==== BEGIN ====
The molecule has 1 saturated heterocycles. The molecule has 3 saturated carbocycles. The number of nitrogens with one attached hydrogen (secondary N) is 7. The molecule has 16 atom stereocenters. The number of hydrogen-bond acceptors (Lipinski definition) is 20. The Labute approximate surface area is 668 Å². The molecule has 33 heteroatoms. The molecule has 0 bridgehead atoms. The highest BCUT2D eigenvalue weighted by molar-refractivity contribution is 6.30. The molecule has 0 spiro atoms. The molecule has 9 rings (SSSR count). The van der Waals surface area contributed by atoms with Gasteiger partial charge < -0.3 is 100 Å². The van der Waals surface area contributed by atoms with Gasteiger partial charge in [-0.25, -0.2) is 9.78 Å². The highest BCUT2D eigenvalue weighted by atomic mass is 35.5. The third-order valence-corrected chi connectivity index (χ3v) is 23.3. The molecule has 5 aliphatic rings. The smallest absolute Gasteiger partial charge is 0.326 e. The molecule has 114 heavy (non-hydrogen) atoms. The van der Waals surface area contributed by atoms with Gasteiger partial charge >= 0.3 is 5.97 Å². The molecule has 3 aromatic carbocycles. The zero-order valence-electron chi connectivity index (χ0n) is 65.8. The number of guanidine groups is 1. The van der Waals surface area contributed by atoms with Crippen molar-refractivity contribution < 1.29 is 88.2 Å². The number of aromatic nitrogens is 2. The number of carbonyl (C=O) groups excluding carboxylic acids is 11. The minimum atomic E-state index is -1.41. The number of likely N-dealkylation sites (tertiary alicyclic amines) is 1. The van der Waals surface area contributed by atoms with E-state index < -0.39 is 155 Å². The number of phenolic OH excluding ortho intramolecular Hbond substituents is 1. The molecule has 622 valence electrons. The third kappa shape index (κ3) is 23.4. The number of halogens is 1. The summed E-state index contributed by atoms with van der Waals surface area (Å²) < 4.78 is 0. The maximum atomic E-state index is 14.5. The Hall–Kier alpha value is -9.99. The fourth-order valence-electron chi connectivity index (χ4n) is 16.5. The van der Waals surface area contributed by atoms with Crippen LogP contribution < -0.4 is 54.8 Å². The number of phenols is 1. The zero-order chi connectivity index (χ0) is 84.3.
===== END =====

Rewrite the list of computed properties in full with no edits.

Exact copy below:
The molecule has 1 saturated heterocycles. The molecule has 3 saturated carbocycles. The number of nitrogens with one attached hydrogen (secondary N) is 7. The molecule has 16 atom stereocenters. The number of hydrogen-bond acceptors (Lipinski definition) is 20. The Labute approximate surface area is 668 Å². The molecule has 33 heteroatoms. The molecule has 0 bridgehead atoms. The highest BCUT2D eigenvalue weighted by molar-refractivity contribution is 6.30. The molecule has 0 spiro atoms. The molecule has 9 rings (SSSR count). The van der Waals surface area contributed by atoms with Gasteiger partial charge < -0.3 is 100 Å². The van der Waals surface area contributed by atoms with Gasteiger partial charge in [-0.25, -0.2) is 9.78 Å². The highest BCUT2D eigenvalue weighted by atomic mass is 35.5. The third-order valence-corrected chi connectivity index (χ3v) is 23.3. The molecule has 5 aliphatic rings. The smallest absolute Gasteiger partial charge is 0.326 e. The molecule has 114 heavy (non-hydrogen) atoms. The van der Waals surface area contributed by atoms with Gasteiger partial charge >= 0.3 is 5.97 Å². The molecule has 3 aromatic carbocycles. The zero-order valence-electron chi connectivity index (χ0n) is 65.8. The number of guanidine groups is 1. The van der Waals surface area contributed by atoms with Crippen molar-refractivity contribution < 1.29 is 88.2 Å². The number of aromatic nitrogens is 2. The number of carbonyl (C=O) groups excluding carboxylic acids is 11. The minimum atomic E-state index is -1.41. The number of likely N-dealkylation sites (tertiary alicyclic amines) is 1. The van der Waals surface area contributed by atoms with E-state index < -0.39 is 155 Å². The number of phenolic OH excluding ortho intramolecular Hbond substituents is 1. The molecule has 622 valence electrons. The third kappa shape index (κ3) is 23.4. The number of halogens is 1. The summed E-state index contributed by atoms with van der Waals surface area (Å²) < 4.78 is 0. The maximum atomic E-state index is 14.5. The Hall–Kier alpha value is -9.99. The fourth-order valence-electron chi connectivity index (χ4n) is 16.5. The van der Waals surface area contributed by atoms with Crippen LogP contribution < -0.4 is 54.8 Å². The number of phenols is 1. The zero-order chi connectivity index (χ0) is 84.3.